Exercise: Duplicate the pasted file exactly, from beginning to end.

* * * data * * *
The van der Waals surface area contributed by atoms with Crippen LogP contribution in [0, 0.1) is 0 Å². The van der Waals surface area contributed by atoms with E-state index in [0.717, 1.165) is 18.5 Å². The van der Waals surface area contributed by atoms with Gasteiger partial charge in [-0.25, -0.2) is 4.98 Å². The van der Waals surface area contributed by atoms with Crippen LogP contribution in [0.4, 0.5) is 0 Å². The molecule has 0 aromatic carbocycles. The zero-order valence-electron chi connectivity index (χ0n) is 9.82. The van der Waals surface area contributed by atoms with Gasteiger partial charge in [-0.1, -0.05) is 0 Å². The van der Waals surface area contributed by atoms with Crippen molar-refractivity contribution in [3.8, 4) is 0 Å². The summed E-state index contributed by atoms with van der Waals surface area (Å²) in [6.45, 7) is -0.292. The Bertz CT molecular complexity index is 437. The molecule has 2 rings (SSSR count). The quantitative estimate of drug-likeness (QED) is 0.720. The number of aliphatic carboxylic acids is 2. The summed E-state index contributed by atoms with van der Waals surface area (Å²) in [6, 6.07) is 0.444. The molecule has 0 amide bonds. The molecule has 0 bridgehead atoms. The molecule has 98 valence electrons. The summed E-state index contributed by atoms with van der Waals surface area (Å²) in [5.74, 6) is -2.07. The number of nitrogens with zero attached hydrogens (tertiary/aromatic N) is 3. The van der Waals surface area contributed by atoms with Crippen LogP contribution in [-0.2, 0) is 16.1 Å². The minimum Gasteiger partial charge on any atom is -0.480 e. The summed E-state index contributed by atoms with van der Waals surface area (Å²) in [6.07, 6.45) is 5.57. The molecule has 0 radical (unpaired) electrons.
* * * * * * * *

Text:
The van der Waals surface area contributed by atoms with Crippen LogP contribution in [0, 0.1) is 0 Å². The van der Waals surface area contributed by atoms with E-state index in [0.717, 1.165) is 18.5 Å². The van der Waals surface area contributed by atoms with Gasteiger partial charge in [-0.25, -0.2) is 4.98 Å². The van der Waals surface area contributed by atoms with Crippen LogP contribution in [0.4, 0.5) is 0 Å². The molecule has 0 aromatic carbocycles. The zero-order valence-electron chi connectivity index (χ0n) is 9.82. The van der Waals surface area contributed by atoms with Gasteiger partial charge in [-0.1, -0.05) is 0 Å². The van der Waals surface area contributed by atoms with Crippen molar-refractivity contribution in [3.8, 4) is 0 Å². The summed E-state index contributed by atoms with van der Waals surface area (Å²) in [6.45, 7) is -0.292. The Bertz CT molecular complexity index is 437. The molecule has 2 rings (SSSR count). The quantitative estimate of drug-likeness (QED) is 0.720. The number of aliphatic carboxylic acids is 2. The summed E-state index contributed by atoms with van der Waals surface area (Å²) in [6, 6.07) is 0.444. The molecule has 0 amide bonds. The molecule has 0 bridgehead atoms. The molecule has 98 valence electrons. The summed E-state index contributed by atoms with van der Waals surface area (Å²) in [5.74, 6) is -2.07. The number of nitrogens with zero attached hydrogens (tertiary/aromatic N) is 3. The van der Waals surface area contributed by atoms with Crippen LogP contribution in [-0.2, 0) is 16.1 Å². The minimum Gasteiger partial charge on any atom is -0.480 e. The summed E-state index contributed by atoms with van der Waals surface area (Å²) in [6.07, 6.45) is 5.57. The molecule has 0 radical (unpaired) electrons.